Tories Try to Play the Blame Game

Labour Party

The current government cannot continue to blame poor economic performance on the Eurozone sovereign debt crisis. 

That was the central argument in a great article in today’s Guardian by Larry Elliott.  You can read it by following the link here.

There are two things that strike me about the assertion that Britain’s economic fortunes are being so disastrously affected by problems on the continent.  Firstly, it is a very convenient excuse.  It’s not the first time I’ve said that the Conservative led coalition are leading the charge on these cuts because of their ideology, not through a considered view of what would be best for the British economy.  The fact that things are so close to the brink in Europe provides a very convenient distraction from quite how damaging the policies of Osborne and Cameron are. 

Secondly, if that is what they genuinely believe, I don’t think it’s entirely unreasonable to expect them to do something about it.  Sadly, they seem rather incapable.  It’s very illuminating to see today at the crisis summit, Sarkozy reportedly lambasted Cameron for trying to “tell us what to do”, allegedly saying that he was “sick” of Mr Cameron’s criticism.  On a day where Cameron’s own party are forcing a vote in the Commons on whether or not we should have a referendum on the UK’s membership of the European Union, he can’t be all that surprised to find himself rebuffed by his fellow European heads of government.

David Cameron is right to say that the Eurozone crisis matters to Britain, as they remain our largest trading partner.  But the difficulties in Europe are no excuse for the lacklustre recovery the UK has been experiencing in the last two years.

I also wanted to briefly mention William Hague’s comments on the House of Commons vote today.  In a quite extraordinary statement Hague said that the government couldn’t support the motion because ‘it wasn’t in either governing parties’ manifesto’.  The bare faced hypocrisy of that statement would be amusing if weren’t so infuriating.  I’m glad the Conservatives aren’t supporting the motion, but it would have nice if they could have used that kind of thinking when proposing changes to the NHS or raising top-up fees.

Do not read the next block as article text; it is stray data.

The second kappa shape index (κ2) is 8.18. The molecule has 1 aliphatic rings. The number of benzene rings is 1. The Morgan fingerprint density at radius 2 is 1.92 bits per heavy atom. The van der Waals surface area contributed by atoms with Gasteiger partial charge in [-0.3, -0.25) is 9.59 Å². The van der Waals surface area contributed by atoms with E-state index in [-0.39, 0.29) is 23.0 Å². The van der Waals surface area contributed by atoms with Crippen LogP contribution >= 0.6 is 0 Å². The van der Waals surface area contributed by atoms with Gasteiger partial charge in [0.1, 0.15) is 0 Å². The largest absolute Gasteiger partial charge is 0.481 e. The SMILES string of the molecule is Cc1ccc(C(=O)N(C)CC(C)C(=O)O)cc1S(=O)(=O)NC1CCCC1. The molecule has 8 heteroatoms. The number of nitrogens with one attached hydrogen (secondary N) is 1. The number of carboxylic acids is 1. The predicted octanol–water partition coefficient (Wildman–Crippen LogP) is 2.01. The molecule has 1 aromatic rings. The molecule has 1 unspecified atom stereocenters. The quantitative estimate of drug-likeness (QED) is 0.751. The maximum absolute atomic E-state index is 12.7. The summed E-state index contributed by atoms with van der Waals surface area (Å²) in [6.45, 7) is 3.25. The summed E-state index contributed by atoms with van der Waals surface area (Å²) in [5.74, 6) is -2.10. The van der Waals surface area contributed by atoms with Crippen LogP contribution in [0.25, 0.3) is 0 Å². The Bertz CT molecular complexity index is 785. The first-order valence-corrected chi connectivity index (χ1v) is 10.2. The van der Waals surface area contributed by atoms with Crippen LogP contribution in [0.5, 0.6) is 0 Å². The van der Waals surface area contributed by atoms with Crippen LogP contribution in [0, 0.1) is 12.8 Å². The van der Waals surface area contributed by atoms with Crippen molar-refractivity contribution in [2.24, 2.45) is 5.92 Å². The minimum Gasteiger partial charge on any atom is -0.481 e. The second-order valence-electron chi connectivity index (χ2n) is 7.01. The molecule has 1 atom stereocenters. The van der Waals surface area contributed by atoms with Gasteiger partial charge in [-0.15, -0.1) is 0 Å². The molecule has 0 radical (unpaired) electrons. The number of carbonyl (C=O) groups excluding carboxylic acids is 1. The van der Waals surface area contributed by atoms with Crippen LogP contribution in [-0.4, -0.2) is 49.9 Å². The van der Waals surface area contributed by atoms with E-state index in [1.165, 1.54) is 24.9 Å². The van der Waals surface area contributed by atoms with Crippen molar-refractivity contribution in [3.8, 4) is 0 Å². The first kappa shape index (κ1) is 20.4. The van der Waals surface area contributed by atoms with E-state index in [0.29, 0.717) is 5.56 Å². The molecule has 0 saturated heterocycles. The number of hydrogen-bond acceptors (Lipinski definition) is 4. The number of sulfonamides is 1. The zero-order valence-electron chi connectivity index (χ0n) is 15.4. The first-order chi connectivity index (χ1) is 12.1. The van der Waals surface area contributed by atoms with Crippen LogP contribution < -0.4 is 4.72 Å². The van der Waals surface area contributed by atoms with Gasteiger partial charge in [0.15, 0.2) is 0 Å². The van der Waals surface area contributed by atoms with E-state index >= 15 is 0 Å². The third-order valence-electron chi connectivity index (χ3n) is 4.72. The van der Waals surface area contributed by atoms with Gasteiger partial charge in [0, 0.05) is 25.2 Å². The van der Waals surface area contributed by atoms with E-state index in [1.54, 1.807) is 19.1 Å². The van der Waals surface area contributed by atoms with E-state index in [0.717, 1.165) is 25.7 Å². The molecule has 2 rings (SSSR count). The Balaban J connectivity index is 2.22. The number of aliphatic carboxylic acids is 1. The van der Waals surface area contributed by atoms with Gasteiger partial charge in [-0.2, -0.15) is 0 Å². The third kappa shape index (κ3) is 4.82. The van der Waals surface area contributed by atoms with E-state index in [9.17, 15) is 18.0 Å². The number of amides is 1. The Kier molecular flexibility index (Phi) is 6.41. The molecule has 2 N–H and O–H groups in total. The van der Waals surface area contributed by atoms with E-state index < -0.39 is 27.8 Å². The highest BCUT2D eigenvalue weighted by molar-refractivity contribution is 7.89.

Anyway, the UK economy remains in dire straits and unemployment continues to rise.  A major step towards averting an even worse crisis in the Eurozone may or may not be taken this week.  What is certain is that the Tory led coalition is either unwilling or unable to do anything about either problem.

The Pessimism of the Right

Labour Party

When my report on Early Years Learning recently went through the European Parliament it received 506 votes out of the 588 MEPs who were in attendance that day.  All the Tories there abstained. 

Nothing unusual there, but something that I didn’t write about at the time was Daniel Hannan’s ‘explanation of vote’.  Explanations of vote can either be submitted verbally in the chamber after the vote or in writing later.  Not everyone does them, and the people who do often reserve them for when it is particularly important that some explanation is offered for the way they voted.  I will reproduce in full what Mr. Hannan said that day, but if you would like to read it for yourself, then follow the link here:

Daniel Hannan (ECR).Madam President, last summer I had the pleasure of visiting your constituency, and one day I took my children to the beach. I remember watching my two little girls building a sand castle, oblivious to the incoming tide, so captivated were they with the shells and twigs with which they were decorating their work.

I had not the heart to point out to them that the tide was coming in, and today I felt rather the same way as I read through our voting list. We have these epochal events – this economic crisis on our border, this collapse in our share of world GDP – and here we are talking about early years learning, about our responsibilities to the International Labour Organization, and about whether Sarajevo should be a European city of culture.

Let me give you the raw and scary statistics: in 1974, the nations of Western Europe accounted for 36% of world GDP; today it is 26%; in 2020 it will be 15%. While we are worrying about early years learning, putting out all our propaganda about drawing Europe together, and producing The Raspberry Ice Cream War, and while our children are being encouraged to read the unintentionally hilarious ‘Captain Euro’, our part of the world is being overtaken by more virile countries that have learned the benefits of decentralisation and the dispersal of power.

Surely the time is coming when all our pomp of yesterday will be one with Nineveh and Tyre?

The Madam President he addressed was British Liberal-Democrat Diana Wallis who was presiding over the session that day. 

I’m beginning to worry about Mr. Hannan, I fear he may be a little melancholy.  The unbridled pessimism that he comes out with is frankly frightening.  I wrote a blog earlier this week in response to his comments on the Today programme on the sovereign debt crisis in Greece, which were in a similar vein.  If you didn’t read it, you can do so here

This pessimism is everywhere on the right.  It was discussed at length when Ed Miliband came to the European Parliament and addressed a full sitting the Socialists and Democrats group. The depressing and unavoidable fact was that most people in that room, and the S&D has at least one MEP from each member state, was from a party that was in opposition in the own country.  Indeed, the S&D is the opposition group in the European Parliament, with the centre right European People’s Party holding more seats, though not an overall majority.